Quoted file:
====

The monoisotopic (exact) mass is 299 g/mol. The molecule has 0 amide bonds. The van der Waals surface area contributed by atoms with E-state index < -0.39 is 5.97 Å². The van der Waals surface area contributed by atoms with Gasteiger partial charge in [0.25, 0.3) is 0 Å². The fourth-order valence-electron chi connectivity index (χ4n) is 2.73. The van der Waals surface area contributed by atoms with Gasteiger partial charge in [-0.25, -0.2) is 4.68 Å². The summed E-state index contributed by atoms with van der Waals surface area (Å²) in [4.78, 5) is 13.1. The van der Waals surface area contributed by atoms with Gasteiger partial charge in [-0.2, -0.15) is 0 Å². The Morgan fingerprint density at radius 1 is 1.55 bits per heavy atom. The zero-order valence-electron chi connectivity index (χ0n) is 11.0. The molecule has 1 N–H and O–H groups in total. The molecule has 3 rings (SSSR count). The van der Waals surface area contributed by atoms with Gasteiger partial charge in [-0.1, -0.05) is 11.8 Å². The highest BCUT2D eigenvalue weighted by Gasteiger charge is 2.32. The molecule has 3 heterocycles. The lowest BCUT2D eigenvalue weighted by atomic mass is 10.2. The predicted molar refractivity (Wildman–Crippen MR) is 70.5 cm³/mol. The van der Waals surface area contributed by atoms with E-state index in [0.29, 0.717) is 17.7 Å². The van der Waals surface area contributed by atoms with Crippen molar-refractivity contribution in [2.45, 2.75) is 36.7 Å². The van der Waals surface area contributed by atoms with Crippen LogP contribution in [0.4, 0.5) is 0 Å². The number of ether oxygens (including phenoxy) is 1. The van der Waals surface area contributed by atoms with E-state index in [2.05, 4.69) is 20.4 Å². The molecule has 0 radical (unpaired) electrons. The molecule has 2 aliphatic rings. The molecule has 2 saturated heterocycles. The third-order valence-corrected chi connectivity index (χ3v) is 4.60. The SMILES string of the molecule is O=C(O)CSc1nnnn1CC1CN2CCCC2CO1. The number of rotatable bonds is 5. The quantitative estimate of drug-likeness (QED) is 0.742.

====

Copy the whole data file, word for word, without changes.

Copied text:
The monoisotopic (exact) mass is 299 g/mol. The molecule has 0 amide bonds. The van der Waals surface area contributed by atoms with E-state index < -0.39 is 5.97 Å². The van der Waals surface area contributed by atoms with Gasteiger partial charge in [0.25, 0.3) is 0 Å². The fourth-order valence-electron chi connectivity index (χ4n) is 2.73. The van der Waals surface area contributed by atoms with Gasteiger partial charge in [-0.25, -0.2) is 4.68 Å². The summed E-state index contributed by atoms with van der Waals surface area (Å²) in [4.78, 5) is 13.1. The van der Waals surface area contributed by atoms with Gasteiger partial charge in [-0.2, -0.15) is 0 Å². The Morgan fingerprint density at radius 1 is 1.55 bits per heavy atom. The zero-order valence-electron chi connectivity index (χ0n) is 11.0. The molecule has 1 N–H and O–H groups in total. The molecule has 3 rings (SSSR count). The van der Waals surface area contributed by atoms with Gasteiger partial charge in [-0.1, -0.05) is 11.8 Å². The highest BCUT2D eigenvalue weighted by Gasteiger charge is 2.32. The molecule has 3 heterocycles. The lowest BCUT2D eigenvalue weighted by atomic mass is 10.2. The predicted molar refractivity (Wildman–Crippen MR) is 70.5 cm³/mol. The van der Waals surface area contributed by atoms with E-state index in [0.29, 0.717) is 17.7 Å². The van der Waals surface area contributed by atoms with Crippen molar-refractivity contribution in [2.45, 2.75) is 36.7 Å². The van der Waals surface area contributed by atoms with Crippen LogP contribution in [0.4, 0.5) is 0 Å². The number of ether oxygens (including phenoxy) is 1. The van der Waals surface area contributed by atoms with E-state index in [2.05, 4.69) is 20.4 Å². The molecule has 0 radical (unpaired) electrons. The molecule has 2 aliphatic rings. The molecule has 2 saturated heterocycles. The third-order valence-corrected chi connectivity index (χ3v) is 4.60. The SMILES string of the molecule is O=C(O)CSc1nnnn1CC1CN2CCCC2CO1. The number of rotatable bonds is 5. The quantitative estimate of drug-likeness (QED) is 0.742.